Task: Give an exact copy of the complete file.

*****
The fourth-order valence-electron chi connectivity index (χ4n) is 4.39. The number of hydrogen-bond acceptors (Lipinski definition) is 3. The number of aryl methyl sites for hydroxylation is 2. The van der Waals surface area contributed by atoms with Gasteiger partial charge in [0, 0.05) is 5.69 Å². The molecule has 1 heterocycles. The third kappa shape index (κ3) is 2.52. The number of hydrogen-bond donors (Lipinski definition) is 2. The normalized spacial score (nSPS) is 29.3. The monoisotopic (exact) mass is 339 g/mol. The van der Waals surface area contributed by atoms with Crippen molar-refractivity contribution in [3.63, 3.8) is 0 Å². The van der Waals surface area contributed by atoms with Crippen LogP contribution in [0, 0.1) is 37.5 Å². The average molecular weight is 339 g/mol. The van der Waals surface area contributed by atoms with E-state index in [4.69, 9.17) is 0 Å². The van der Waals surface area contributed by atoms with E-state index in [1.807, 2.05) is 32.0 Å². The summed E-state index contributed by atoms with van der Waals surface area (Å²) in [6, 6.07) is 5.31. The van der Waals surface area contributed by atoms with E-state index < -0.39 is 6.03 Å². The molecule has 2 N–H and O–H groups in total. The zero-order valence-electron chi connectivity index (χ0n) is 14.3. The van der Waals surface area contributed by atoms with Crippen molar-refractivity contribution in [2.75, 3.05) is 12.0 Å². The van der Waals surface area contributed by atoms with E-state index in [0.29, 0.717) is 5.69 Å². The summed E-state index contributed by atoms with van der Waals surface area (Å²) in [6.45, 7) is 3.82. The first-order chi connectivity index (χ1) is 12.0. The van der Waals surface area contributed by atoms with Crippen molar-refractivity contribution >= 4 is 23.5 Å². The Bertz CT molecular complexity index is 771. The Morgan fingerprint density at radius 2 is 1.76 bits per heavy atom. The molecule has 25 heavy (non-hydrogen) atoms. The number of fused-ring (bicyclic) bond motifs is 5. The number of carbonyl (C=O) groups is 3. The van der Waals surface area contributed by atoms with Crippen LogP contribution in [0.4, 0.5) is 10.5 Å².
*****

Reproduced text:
The fourth-order valence-electron chi connectivity index (χ4n) is 4.39. The number of hydrogen-bond acceptors (Lipinski definition) is 3. The number of aryl methyl sites for hydroxylation is 2. The van der Waals surface area contributed by atoms with Gasteiger partial charge in [0, 0.05) is 5.69 Å². The molecule has 1 heterocycles. The third kappa shape index (κ3) is 2.52. The number of hydrogen-bond donors (Lipinski definition) is 2. The normalized spacial score (nSPS) is 29.3. The monoisotopic (exact) mass is 339 g/mol. The van der Waals surface area contributed by atoms with Crippen molar-refractivity contribution in [3.63, 3.8) is 0 Å². The van der Waals surface area contributed by atoms with Crippen LogP contribution in [0, 0.1) is 37.5 Å². The average molecular weight is 339 g/mol. The van der Waals surface area contributed by atoms with E-state index in [4.69, 9.17) is 0 Å². The van der Waals surface area contributed by atoms with E-state index in [1.807, 2.05) is 32.0 Å². The summed E-state index contributed by atoms with van der Waals surface area (Å²) in [6, 6.07) is 5.31. The van der Waals surface area contributed by atoms with E-state index < -0.39 is 6.03 Å². The molecule has 2 N–H and O–H groups in total. The zero-order valence-electron chi connectivity index (χ0n) is 14.3. The van der Waals surface area contributed by atoms with Crippen molar-refractivity contribution in [2.75, 3.05) is 12.0 Å². The van der Waals surface area contributed by atoms with E-state index in [0.29, 0.717) is 5.69 Å². The summed E-state index contributed by atoms with van der Waals surface area (Å²) in [6.45, 7) is 3.82. The first-order chi connectivity index (χ1) is 12.0. The van der Waals surface area contributed by atoms with Crippen molar-refractivity contribution >= 4 is 23.5 Å². The Bertz CT molecular complexity index is 771. The Morgan fingerprint density at radius 2 is 1.76 bits per heavy atom. The molecule has 25 heavy (non-hydrogen) atoms. The number of fused-ring (bicyclic) bond motifs is 5. The number of carbonyl (C=O) groups is 3. The van der Waals surface area contributed by atoms with Crippen LogP contribution in [0.4, 0.5) is 10.5 Å².